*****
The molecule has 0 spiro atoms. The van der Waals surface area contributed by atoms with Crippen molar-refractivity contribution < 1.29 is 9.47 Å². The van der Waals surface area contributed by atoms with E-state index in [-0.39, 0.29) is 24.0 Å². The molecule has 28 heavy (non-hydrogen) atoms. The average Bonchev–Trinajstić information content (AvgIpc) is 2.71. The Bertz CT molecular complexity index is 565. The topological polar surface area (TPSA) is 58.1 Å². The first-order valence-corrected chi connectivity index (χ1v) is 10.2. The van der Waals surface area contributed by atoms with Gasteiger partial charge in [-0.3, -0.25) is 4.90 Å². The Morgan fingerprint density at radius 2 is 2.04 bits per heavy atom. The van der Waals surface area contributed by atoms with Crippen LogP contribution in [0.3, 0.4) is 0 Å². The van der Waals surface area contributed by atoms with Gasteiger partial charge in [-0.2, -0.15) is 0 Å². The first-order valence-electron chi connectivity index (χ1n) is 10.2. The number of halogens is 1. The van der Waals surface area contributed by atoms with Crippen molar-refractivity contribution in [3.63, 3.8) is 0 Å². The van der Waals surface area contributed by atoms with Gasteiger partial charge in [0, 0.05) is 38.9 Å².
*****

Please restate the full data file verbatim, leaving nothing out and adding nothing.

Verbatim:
The molecule has 0 spiro atoms. The van der Waals surface area contributed by atoms with Crippen molar-refractivity contribution < 1.29 is 9.47 Å². The van der Waals surface area contributed by atoms with E-state index in [-0.39, 0.29) is 24.0 Å². The molecule has 28 heavy (non-hydrogen) atoms. The average Bonchev–Trinajstić information content (AvgIpc) is 2.71. The Bertz CT molecular complexity index is 565. The topological polar surface area (TPSA) is 58.1 Å². The first-order valence-corrected chi connectivity index (χ1v) is 10.2. The van der Waals surface area contributed by atoms with Gasteiger partial charge in [-0.3, -0.25) is 4.90 Å². The Morgan fingerprint density at radius 2 is 2.04 bits per heavy atom. The van der Waals surface area contributed by atoms with Crippen LogP contribution in [0.3, 0.4) is 0 Å². The van der Waals surface area contributed by atoms with Gasteiger partial charge in [-0.2, -0.15) is 0 Å². The first-order valence-electron chi connectivity index (χ1n) is 10.2. The number of halogens is 1. The van der Waals surface area contributed by atoms with Crippen molar-refractivity contribution in [3.63, 3.8) is 0 Å². The van der Waals surface area contributed by atoms with Gasteiger partial charge in [0, 0.05) is 38.9 Å².